Terra Law San Jose California

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Serving Clients Throughout the Northern California Bay Area

Terra Law focuses on implementing solutions that achieve the strategic legal and business goals of their clients in practice areas including business and commercial law, corporate law, intellectual property law, and real estate law.

Missing a contract deadline not a breach despite a time is of the essence clause

In the recent case of Magic Carpet Ride LLC v. Rugger Investment Group LLC (2019 DJDAR 9998) the Court addressed the question of whether a short delay in performance constituted a breach justifying a damage award. On summary judgment, the Trial Court determined it did. The Trial Court rejected applicability of the substantial compliance doctrine and in part relied on a “time is of the essence clause.” In short, the Trial Court held that an eight day delay in providing a lien release to escrow in an aircraft sales transaction, justified an award of damages to the party entitled to the lien release in part because of the presence of such a clause.

The appellate Court reversed the grant of summary judgment. Quoting the restatement of Contracts, the Appellate Court held triable issues of fact existed on whether the substantial compliance doctrine negated breach. This was so because the injured party received what it had bargained for, the short delay could be compensated and the defaulting party had cured its failure to perform. Of particular interest to all those who draft contracts, the Court refused to uphold summary judgment on the basis of the “time is of the essence clause.” The Court noted that “to give effect to such a cryptic provision,” the Court must know “what performance at what time is a condition of what party’s duty to do what?” The Court also noted that California law does not require strict performance of contractual deadlines in real estate contracts where there is a potential forfeiture. The Court determined that this rule should be applied to contracts generally. Here the defaulting party stood to lose $90,000 in hold back monies and the 38,000 paid to get the required lien release while the supposedly injured party suffered no significant detriment. In short, the Court also held that a triable issue of fact existed as to whether the defaulting party would suffer an unjust forfeiture under the facts in question.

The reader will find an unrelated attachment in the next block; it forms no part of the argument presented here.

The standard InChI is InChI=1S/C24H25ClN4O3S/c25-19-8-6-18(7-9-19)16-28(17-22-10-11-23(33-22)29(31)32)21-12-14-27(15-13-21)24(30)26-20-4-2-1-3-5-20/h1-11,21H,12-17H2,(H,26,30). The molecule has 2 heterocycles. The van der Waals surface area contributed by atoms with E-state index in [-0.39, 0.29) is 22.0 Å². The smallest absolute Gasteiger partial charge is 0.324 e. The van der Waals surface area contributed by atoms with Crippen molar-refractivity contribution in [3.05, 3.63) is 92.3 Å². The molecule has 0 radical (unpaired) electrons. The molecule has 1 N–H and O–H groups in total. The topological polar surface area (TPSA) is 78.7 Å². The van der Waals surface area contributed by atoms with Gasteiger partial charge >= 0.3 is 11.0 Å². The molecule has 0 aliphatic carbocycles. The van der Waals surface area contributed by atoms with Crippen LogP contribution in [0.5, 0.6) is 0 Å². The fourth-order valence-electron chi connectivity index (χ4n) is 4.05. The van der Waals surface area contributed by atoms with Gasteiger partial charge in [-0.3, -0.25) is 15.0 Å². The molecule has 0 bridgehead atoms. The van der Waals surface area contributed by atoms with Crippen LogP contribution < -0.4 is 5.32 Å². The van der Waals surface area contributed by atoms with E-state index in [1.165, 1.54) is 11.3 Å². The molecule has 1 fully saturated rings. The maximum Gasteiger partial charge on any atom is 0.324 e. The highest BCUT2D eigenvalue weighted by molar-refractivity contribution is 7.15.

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Recent Success #2

The Sixth District Court of Appeal recently issued its published decision in the case of Orozco v. WPV (cite) . The Appellate  Court upheld a jury verdict holding one of the largest real estate entities in the Country as lessor (represented by one of the largest law firms in the Country)  liable to the leasee for lost profit and other damages  based on  fraud and concealment. The underlying real estate matter involved the lease of restaurant space in a retail center. In addition to upholding the jury verdict, the Appellate Court held that the guarantor of the lease was entitled to rescission of the guarantee and an award of damages.   The case was tried to a jury by Terry Hugmanick and James McDaniel who also handled the appeal with assistance from David Draper and Martin Dioli.

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Recent Success

The California Sixth District Court of Appeal recently issued its published decision in the case of Orozco v. WPV San Jose, LLC (Vornado Realty Trust) (2019) 36 Cal.App.5th 375,  upholding a jury verdict of $872,141 in favor of Terra Law’s client and reversing the trial court’s order denying rescission of the client’s lease guarantee and denying his entitlement to certain attorney’s fees.

The underlying real estate matter involved a complex lease dispute and fraud action between Terra Law’s clients (a small restaurant business and its owner) as tenant and guarantor of the lease and Vornado Realty Trust (“Vornado”), the owner of the retail shopping center in San Jose, as the lessor.  After a 15 day jury trial, the jury found that Vornado was liable to the tenant for  substantial lost profits and other damages based on the fraudulent representations and concealment by Vornado’s leasing agent.  Terra Law established that while our client was asking questions about the possibility of competing restaurants being leased space within the shopping center, Vornado’s leasing agent was making verbal representations that Vornado would not lease space to competing restaurants while, in fact, it had  intended all along to locate a competing restaurant only two doors away from our client’s business.  On arrival of the competitor, the restaurant business of Terra Law’s client was destroyed.

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Property line disputes, driveway disputes, what can the neighbors do or not do on the property boundaries? These are frequent questions that arise as people go to improve their properties or get an unexpected surprise from a land survey. A historical use of your property which may have once been inconsequential (is the fence on the true property line or can the neighbors really park there?) can have a big impact on your home or business properties.

An encroachment exists where a building or other improvement (such as a wall or fence, patio, or landscaping) on one property extends beyond the property line and encroaches upon an adjoining property. An encroachment may be actionable as, among other things, a trespass or a nuisance by the adjoining property owner. What remedies are available to the encroacher?

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